Skip to main content

Automated Test Bed Offers Remote Access to Help Battery Stakeholders Make Sense of Residential Systems

April 28, 2020

Photo of two men wearing safety glasses testing residential batteries.
NREL researchers Colin Tombari and Ramanathan Thiagarajan work with a residential battery test bed in an environmental chamber at the Energy Systems Integration Facility. Photo by Dennis Schroeder, NREL

When National Renewable Energy Laboratory (NREL) researchers began one of the largest-to-date studies of residential battery systems, their first finding was made before any data arrived at the lab: Residential battery stakeholders could find major benefits in working closer together.

That insight led to the creation of NREL's residential battery test bed, a research environment that allows any stakeholder to understand the inner workings of batteries—for any use (backup, self-consumption, arbitrage), from any vendor, and in any climate. The new test bed is also rigged for remote access, and it is automated, so users can control experiments online and off-site.

"We're trying to connect dots for stakeholders," said Adarsh Nagarajan, manager of the Power System Design and Planning Group at NREL. "We want to bridge customers, battery manufacturers, installers, and utilities to enable communication. We want to maximize the value of energy storage."

Inspiration for the test bed came from something Nagarajan and his team noticed firsthand in new home battery installations: Nobody is talking, and they are missing value because of it.

In the most common scenario, a customer purchases a battery energy storage system without understanding much about utility rate structures. That customer hires an installer who programs the device to the best of their knowledge but who also has incomplete knowledge about how to maximize the system's settings. And beyond the battery, the utility's rate structure might not be friendly to battery energy storage systems.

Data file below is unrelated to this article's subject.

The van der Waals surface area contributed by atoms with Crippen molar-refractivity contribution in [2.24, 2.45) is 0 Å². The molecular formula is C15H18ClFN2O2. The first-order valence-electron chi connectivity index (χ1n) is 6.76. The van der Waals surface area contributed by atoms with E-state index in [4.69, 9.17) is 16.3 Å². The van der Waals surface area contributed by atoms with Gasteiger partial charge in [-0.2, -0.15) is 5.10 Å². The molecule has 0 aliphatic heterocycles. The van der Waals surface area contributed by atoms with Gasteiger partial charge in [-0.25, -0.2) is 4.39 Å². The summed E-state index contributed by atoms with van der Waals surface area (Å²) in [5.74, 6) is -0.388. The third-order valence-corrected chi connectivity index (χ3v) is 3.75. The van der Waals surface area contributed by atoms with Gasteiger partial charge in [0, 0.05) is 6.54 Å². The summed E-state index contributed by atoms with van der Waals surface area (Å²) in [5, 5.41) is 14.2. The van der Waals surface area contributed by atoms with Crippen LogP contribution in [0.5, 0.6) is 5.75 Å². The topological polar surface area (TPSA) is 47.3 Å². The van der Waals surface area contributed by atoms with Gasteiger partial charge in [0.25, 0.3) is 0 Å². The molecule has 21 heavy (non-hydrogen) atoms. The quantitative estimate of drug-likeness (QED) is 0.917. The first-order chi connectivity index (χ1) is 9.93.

"Each of these stakeholders is independent; they're not making informed decisions," Nagarajan said. "The residential battery test bed is a space for partners to explore how battery systems can be optimized for each stakeholder."

The test bed is based on the unique conditions that utilities face across the country. The same battery behaves differently in Arizona than it does in Minnesota. Customers also have different schedules, and they could be connected to a variety of other energy resources. The residential battery test bed allows users to experiment across circumstances and find the best settings for their systems.

Users have access to a PV simulator, a load simulator, an environmental chamber, and high-performance computing. A user inputs only a temperature profile, a load profile, and a battery program, and the test bed runs automated simulations that users can control via NREL's high-performance computer portal.

From central Arizona—where NREL and utility Salt River Project first explored optimal battery settings—to the rest of the nation, the residential battery test bed is making system-specific knowledge accessible for utilities and communities.

"Thanks to the U.S. Department of Energy, this test bed allows us to expand residential battery research from Arizona to the United States," Nagarajan said. "Imagine a map describing the unique operational conditions and programs for energy storage systems across the nation. Our test bed spreads insight among stakeholders and scales up the lessons from local systems."

With better information for stakeholders comes better management of batteries. Rather than a mismatch of priorities, Nagarajan hopes that the test bed will lead to high value from battery energy storage systems for customers, utilities, and communities.

To use the residential battery test bed, contact Adarsh Nagarajan at Adarsh.Nagarajan@nrel.gov.